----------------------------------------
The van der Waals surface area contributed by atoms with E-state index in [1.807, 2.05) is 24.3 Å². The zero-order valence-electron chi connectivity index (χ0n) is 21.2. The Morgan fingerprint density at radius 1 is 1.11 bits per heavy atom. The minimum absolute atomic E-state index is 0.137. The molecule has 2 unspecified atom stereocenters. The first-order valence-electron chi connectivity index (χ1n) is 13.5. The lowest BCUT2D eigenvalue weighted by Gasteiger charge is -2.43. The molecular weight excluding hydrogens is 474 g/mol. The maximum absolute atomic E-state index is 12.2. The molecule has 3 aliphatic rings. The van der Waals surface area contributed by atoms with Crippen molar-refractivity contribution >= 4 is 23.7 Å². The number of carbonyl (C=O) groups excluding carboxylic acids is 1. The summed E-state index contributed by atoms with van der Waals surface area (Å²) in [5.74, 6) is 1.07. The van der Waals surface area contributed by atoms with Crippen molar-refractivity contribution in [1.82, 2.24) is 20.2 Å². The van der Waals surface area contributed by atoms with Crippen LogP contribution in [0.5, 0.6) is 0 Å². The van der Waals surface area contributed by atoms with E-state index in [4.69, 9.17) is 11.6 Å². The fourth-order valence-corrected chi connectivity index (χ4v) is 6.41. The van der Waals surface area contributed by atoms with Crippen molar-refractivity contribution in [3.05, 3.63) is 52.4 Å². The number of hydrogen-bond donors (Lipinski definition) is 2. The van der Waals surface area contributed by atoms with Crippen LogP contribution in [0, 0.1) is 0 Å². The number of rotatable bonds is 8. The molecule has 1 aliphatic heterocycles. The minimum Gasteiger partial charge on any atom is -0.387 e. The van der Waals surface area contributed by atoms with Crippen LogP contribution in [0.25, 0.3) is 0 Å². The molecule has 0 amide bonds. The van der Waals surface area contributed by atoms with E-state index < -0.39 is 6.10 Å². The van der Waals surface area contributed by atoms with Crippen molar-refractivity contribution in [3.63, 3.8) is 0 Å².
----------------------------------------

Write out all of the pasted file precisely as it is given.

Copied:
The van der Waals surface area contributed by atoms with E-state index in [1.807, 2.05) is 24.3 Å². The zero-order valence-electron chi connectivity index (χ0n) is 21.2. The Morgan fingerprint density at radius 1 is 1.11 bits per heavy atom. The minimum absolute atomic E-state index is 0.137. The molecule has 2 unspecified atom stereocenters. The first-order valence-electron chi connectivity index (χ1n) is 13.5. The lowest BCUT2D eigenvalue weighted by Gasteiger charge is -2.43. The molecular weight excluding hydrogens is 474 g/mol. The maximum absolute atomic E-state index is 12.2. The molecule has 3 aliphatic rings. The van der Waals surface area contributed by atoms with Crippen molar-refractivity contribution >= 4 is 23.7 Å². The number of carbonyl (C=O) groups excluding carboxylic acids is 1. The summed E-state index contributed by atoms with van der Waals surface area (Å²) in [5.74, 6) is 1.07. The van der Waals surface area contributed by atoms with Crippen molar-refractivity contribution in [1.82, 2.24) is 20.2 Å². The van der Waals surface area contributed by atoms with Crippen LogP contribution in [0.5, 0.6) is 0 Å². The van der Waals surface area contributed by atoms with E-state index in [4.69, 9.17) is 11.6 Å². The fourth-order valence-corrected chi connectivity index (χ4v) is 6.41. The van der Waals surface area contributed by atoms with Crippen molar-refractivity contribution in [3.05, 3.63) is 52.4 Å². The number of hydrogen-bond donors (Lipinski definition) is 2. The van der Waals surface area contributed by atoms with Crippen LogP contribution in [0, 0.1) is 0 Å². The number of rotatable bonds is 8. The molecule has 1 aliphatic heterocycles. The minimum Gasteiger partial charge on any atom is -0.387 e. The van der Waals surface area contributed by atoms with Crippen LogP contribution in [0.25, 0.3) is 0 Å². The molecule has 0 amide bonds. The van der Waals surface area contributed by atoms with E-state index < -0.39 is 6.10 Å². The van der Waals surface area contributed by atoms with Crippen molar-refractivity contribution in [3.63, 3.8) is 0 Å².